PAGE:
The Castro Theatre has, for the past few years, turned its screen over to Hollywood would-be blockbuster releases for much of May. The theatre has made no announcements that it's going to be repeating this maneuver in 2011, and its calendar is already filling up with alternative goodies. One of the great underseen films of the 1970s, Puzzle of a Downfall Child plays (with the Eyes of Laura Mars) May 11, a date which seems timed with the opening of the Cannes Film Festival, which will also be reviving the 1970 film with star Faye Dunawaye and director Jerry Schatzberg in attendance. We won't get that glamour but at least we'll be able to see the film without having to wear tuxedoes to the theatre. No tuxedoes required either for the May 13 Castro screening of the perfect-on-its-terms Rock 'N' Roll High School (which is also part of a San Jose midnight movie series) with co-screenwriter (and film historian) Joseph McBride in attendance, part of a MiDNiTES FOR MANiACS triple-bill also including the Blues Brothers and Dennis Hopper's rarely-shown Out Of The Blue. May also brings an Elizabeth Taylor remembrance series that includes the Mike Nichols and Joseph Losey films a recent similar series at the Stanford lacked. In early June the theatre holds its first 70mm film series since 2008.

When you click a picture of the late, great, San Francisco filmmaker Will Hindle in one the SF Cinematheque website, you get directed to a page for the 2011 Crossroads Film Festival of "new avant-garde works from emerging and established filmmakers along with special presentations, performances and events." happening at the Victoria and SFMOMA. Is this some kind of clue to the as-yet-unannounced Crossroads program? Might a Hindle film (or more than one) be part of this year's festival, perhaps as part of the "culminating screening of Cinematheque's Radical Light series" happening at SFMOMA May 12? I honestly have no idea; though I wrote a program note for last year's festival, I'm completely in the dark as to what Cinematheque is cooking up this time around, and these are no more than guesses. If Hindle's work is involved, however, I'll probably squeal with delight, however. I hope my guessing pays off. SFMOMA also holds a Gertrude Stein-related film series in June, including prints of films by Henry King, Alan Rudoph and Monika Treut.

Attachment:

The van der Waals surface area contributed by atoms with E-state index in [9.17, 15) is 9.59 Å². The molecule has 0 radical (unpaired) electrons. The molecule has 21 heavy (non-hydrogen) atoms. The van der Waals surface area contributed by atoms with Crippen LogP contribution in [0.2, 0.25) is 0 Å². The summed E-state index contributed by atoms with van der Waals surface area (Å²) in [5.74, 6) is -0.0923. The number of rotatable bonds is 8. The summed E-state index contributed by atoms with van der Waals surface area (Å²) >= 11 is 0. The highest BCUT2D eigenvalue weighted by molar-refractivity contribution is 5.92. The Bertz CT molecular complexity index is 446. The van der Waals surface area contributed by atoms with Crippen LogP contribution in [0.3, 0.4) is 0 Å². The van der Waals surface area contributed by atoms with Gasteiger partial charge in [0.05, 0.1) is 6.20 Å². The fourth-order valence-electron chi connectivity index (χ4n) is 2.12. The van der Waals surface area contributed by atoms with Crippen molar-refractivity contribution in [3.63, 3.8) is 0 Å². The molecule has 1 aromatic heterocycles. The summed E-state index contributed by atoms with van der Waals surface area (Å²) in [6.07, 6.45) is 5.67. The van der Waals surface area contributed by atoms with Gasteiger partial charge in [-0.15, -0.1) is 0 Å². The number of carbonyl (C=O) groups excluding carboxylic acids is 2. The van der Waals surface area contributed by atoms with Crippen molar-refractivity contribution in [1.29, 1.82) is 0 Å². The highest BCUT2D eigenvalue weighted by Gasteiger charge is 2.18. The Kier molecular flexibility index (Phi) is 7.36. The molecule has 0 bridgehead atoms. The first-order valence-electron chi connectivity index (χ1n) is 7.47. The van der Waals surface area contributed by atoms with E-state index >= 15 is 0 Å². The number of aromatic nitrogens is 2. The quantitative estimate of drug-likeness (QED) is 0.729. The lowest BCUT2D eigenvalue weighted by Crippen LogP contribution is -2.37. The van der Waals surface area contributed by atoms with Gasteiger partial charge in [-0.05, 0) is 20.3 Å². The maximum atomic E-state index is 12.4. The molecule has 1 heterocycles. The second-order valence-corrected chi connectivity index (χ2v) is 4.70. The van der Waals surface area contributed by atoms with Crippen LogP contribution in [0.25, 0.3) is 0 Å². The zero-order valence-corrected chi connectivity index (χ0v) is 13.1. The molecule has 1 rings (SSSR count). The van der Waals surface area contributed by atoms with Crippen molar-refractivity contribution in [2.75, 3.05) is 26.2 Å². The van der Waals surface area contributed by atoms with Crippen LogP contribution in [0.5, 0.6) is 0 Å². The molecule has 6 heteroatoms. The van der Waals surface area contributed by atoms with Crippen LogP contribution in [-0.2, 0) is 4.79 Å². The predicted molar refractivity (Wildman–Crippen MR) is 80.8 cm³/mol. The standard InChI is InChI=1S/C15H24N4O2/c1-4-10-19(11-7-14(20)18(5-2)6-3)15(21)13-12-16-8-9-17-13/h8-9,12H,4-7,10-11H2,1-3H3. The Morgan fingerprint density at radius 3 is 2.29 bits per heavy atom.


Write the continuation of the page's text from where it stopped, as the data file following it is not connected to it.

Finally, the Pacific Film Archive closes for a semester break shortly after its usage as a SFIFF venue. It comes back with a vengeance in June. Nine films by recently-deceased director Arthur Penn and a far-from-comprehensive (though extremely generous, both with films and in-person appearances) focus on twin filmmakers George and Mike Kuchar would be exciting enough, but an investigation of the careers of classic Japanese actresses hits right into my section of the field, and is clearly meant to be the showstopper of the summer, as it lasts into August. An adapted version of the Film Forum series wrapping up right now, this PFA series includes 15 of the 23 titles that have played in New York City over the past few weeks, as well as eight additional titles including four titles (Kon Ichakawa's Odd Obsession with Machiko Kyo, Keisuke Kinoshita's Immortal Love with Hideo Takemine, and Yasuzo Masumura's A Wife Confesses and Seisaku's Wife with Ayako Wakao) from the PFA's own collection. These four and four Yasujiro Ozu films (Woman of Tokyo, A Hen In the Wind and Equinox Flower starring Kinuyo Tanaka, and Late Autumn starring Setsuko Hara) are showing here in lieu of eight of the Film Forum titles, and given the relative rarity of the affected titles, I'd say Berkeley comes off better in the bargain, although I'm still yearning for more chances to see Mikio Naruse films on the big screen, which makes the four titles from that director missing from this leg of the tour sting a little personally. At least I'll have another shot at seeing the one Naruse/Takemine film in the series, When A Woman Ascends the Stairs in its widescreen glory; this film was one of those that sold out the PFA when the 2006 Naruse retrospective stopped through, and I was among those shut out.